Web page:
Right from their rocky start in 1983 (who else starts a business with an 89-to-1 debt-to-equity ratio in the middle of a recession?), Jack Stack and the team at SRC started planning ahead. Not just for the next day, week, or month. Or even for the next year. For their entire history as a business—which has grown from a single factory into a collection of ten businesses and 1,800 associates—SRC has been planning ahead for a decade at a time.
Back in 2009, as the last economic recession rippled across the country, SRC kicked off its ten-year contingency plan to build a $100 million war chest—a safety net it could fall back on when the next recession hit in 2020.
While no one could ever have predicted a recession caused by a pandemic, SRC was in a strong position to cope with the unexpected crisis because it had actually planned ahead for a downturn.
The company is now set to embark on their next decade-year journey starting February 1, 2021 that will run through the end of 2031. As with their prior plan, SRC’s vision for its future, developed through its High-Involvement Planning™ process, is bold and inspiring.
Just as they have done multiple times in the past, the company has put plans in motion that will help it double the value of the business within five years of the economic recession caused by the pandemic.
And it all starts with putting a ten-year plan into motion.
Rethinking the Future
For some business leaders, especially these days, the idea of planning at all can seem counterintuitive. Even businesses that had plans may have seen them blown to bits in the wake of the coronavirus. As Mike Tyson famously said: Everyone has a plan until they get punched in the mouth. So why plan anything at all? Why should you start planning for the next recession?
The point of planning is precisely because things will go wrong, says Stack. “There will always be bumps in the road,” he says. “It’s not always an easy ride. But the point of planning ahead is to help make certain that when the bumps hit, you minimize the pain. You can get through the worst crisis if you believe you can. But the real value of a plan is that it tells you what to do when you get out of the crisis.”
While Stack readily admits to how challenging 2020 was—SRC’s revenues were collectively down more than $100 million off their budget—he also points to how SRC’s employee-owners weathered the storm and did their best to adapt to it and the virus. Even with record unemployment numbers, SRC hasn’t had to lay off a single associate. And that $100 million war chest? Not only have they yet to tap it, but it’s also continued to grow. “That’s a credit to the disciplines of The Great Game of Business® culture we have built,” says Stack. “When you get hit with unexpected surprises, you need answers to how you’re going to deal with them. And to do that, you need a ten-year plan.”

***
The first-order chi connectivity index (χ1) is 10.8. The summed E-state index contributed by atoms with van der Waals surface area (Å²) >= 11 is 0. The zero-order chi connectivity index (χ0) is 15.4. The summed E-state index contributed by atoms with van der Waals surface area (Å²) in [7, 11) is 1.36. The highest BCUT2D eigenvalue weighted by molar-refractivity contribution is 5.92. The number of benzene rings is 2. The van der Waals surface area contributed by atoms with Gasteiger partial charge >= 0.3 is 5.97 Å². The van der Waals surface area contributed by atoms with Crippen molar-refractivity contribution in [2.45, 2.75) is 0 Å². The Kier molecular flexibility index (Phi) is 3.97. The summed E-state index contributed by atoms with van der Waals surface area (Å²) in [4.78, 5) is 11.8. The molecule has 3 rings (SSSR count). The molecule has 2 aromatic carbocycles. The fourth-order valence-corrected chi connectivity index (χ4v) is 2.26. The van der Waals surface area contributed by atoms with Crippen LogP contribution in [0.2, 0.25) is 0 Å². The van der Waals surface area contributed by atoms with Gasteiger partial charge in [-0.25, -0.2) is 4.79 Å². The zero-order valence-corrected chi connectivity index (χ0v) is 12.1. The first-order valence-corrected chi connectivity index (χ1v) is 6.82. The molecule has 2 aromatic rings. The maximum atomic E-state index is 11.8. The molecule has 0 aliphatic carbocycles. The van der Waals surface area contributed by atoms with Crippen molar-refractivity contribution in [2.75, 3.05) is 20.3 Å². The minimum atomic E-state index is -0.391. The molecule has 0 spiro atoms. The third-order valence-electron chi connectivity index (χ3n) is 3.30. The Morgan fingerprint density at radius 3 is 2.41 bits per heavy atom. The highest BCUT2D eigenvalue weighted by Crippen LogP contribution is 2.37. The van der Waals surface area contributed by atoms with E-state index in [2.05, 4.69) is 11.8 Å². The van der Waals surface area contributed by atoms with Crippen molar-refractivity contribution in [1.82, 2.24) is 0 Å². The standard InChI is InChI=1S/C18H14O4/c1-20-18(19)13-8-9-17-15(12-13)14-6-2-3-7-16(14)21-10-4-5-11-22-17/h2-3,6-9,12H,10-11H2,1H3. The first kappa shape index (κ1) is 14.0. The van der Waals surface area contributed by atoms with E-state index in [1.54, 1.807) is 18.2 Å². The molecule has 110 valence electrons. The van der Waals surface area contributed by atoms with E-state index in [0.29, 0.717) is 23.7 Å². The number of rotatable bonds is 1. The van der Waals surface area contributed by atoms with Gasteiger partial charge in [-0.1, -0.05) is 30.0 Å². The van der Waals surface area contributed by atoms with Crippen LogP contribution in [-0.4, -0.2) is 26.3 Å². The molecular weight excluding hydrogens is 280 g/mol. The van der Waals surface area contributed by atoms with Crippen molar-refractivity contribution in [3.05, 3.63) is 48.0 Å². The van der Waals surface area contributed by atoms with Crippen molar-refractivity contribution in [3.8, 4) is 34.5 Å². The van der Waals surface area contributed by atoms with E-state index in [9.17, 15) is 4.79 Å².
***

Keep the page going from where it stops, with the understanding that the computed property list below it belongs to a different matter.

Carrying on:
Stack says that SRC has ridden the same pattern for forty years: the company goes on a ten-year run and then hits a speed bump caused by a major shift in the external marketplace—what he likes to call a “black swan.” When SRC hits those snags, they use them as learning opportunities and then apply the lessons to the next evolution of the company. “When you understand what causes the variances and deviations to your plan, you can help eliminate the paranoia when something goes bad,” he says. “The whole goal of long-term planning is to create an outrageously successful company.”
Planning is a Team Sport
Another key to SRC’s approach to planning is that it is a team sport. Rather than working from the top down, the organization relies on its High-Involvement Planning process to tap the brainpower of its associates from the frontlines up to identify economic and market trends to incorporate into its long-term plans.
The company meets twice a year to share five-year forecasts and to collectively gain insights learned by answering questions like: How is the price of copper trending? What is the competition doing? Where is capital going to flow with a new presidential administration? What investments are private equity firms making? Where will new markets emerge? Where is innovation happening? What is becoming obsolete?
“We also check for moods,” says Stack. “We tap our people and ask them what they’re thinking and hearing. It’s all about asking them to participate in the process.”
While many business leaders might bristle at the idea of investing that kind of time and effort in analyzing their competitive marketplace, Stack says they’re missing the opportunity to engage and educate their people about what business they are really in—to build a business of businesspeople who are creating a future together.
“Leaders miss the fact that people inside the organization love to be going somewhere,” says Stack. “People get excited about having this ladder and participating in it. Life is boring without a plan.”
Planning for 2031
To learn more about what Stack and SRC are planning for the next ten years and how they plan to put their $100 million war chest to work (hint: it involves an audacious real estate development plan), tune in to his Change the Game Podcast interview with Rich Armstrong and Steve Baker which aired on February 2, 2021.
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